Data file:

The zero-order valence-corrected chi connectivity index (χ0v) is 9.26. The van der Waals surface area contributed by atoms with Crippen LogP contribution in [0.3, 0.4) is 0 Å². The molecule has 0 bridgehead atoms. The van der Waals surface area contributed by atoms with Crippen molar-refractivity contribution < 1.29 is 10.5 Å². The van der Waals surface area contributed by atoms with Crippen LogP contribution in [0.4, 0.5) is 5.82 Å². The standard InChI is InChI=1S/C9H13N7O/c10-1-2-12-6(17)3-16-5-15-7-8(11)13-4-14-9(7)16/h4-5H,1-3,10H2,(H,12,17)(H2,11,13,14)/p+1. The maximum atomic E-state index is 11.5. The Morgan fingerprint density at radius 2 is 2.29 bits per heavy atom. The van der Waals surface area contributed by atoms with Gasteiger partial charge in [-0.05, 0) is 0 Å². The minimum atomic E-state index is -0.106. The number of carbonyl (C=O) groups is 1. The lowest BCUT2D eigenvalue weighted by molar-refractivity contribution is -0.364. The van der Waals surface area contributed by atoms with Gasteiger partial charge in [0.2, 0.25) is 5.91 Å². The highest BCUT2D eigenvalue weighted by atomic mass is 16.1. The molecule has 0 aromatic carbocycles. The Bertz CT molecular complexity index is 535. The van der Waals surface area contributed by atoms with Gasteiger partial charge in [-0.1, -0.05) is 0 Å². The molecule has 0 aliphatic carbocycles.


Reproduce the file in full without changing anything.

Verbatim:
The zero-order valence-corrected chi connectivity index (χ0v) is 9.26. The van der Waals surface area contributed by atoms with Crippen LogP contribution in [0.3, 0.4) is 0 Å². The molecule has 0 bridgehead atoms. The van der Waals surface area contributed by atoms with Crippen molar-refractivity contribution < 1.29 is 10.5 Å². The van der Waals surface area contributed by atoms with Crippen LogP contribution in [0.4, 0.5) is 5.82 Å². The standard InChI is InChI=1S/C9H13N7O/c10-1-2-12-6(17)3-16-5-15-7-8(11)13-4-14-9(7)16/h4-5H,1-3,10H2,(H,12,17)(H2,11,13,14)/p+1. The maximum atomic E-state index is 11.5. The Morgan fingerprint density at radius 2 is 2.29 bits per heavy atom. The van der Waals surface area contributed by atoms with Gasteiger partial charge in [-0.05, 0) is 0 Å². The minimum atomic E-state index is -0.106. The number of carbonyl (C=O) groups is 1. The lowest BCUT2D eigenvalue weighted by molar-refractivity contribution is -0.364. The van der Waals surface area contributed by atoms with Gasteiger partial charge in [0.2, 0.25) is 5.91 Å². The highest BCUT2D eigenvalue weighted by atomic mass is 16.1. The molecule has 0 aromatic carbocycles. The Bertz CT molecular complexity index is 535. The van der Waals surface area contributed by atoms with Gasteiger partial charge in [-0.1, -0.05) is 0 Å². The molecule has 0 aliphatic carbocycles.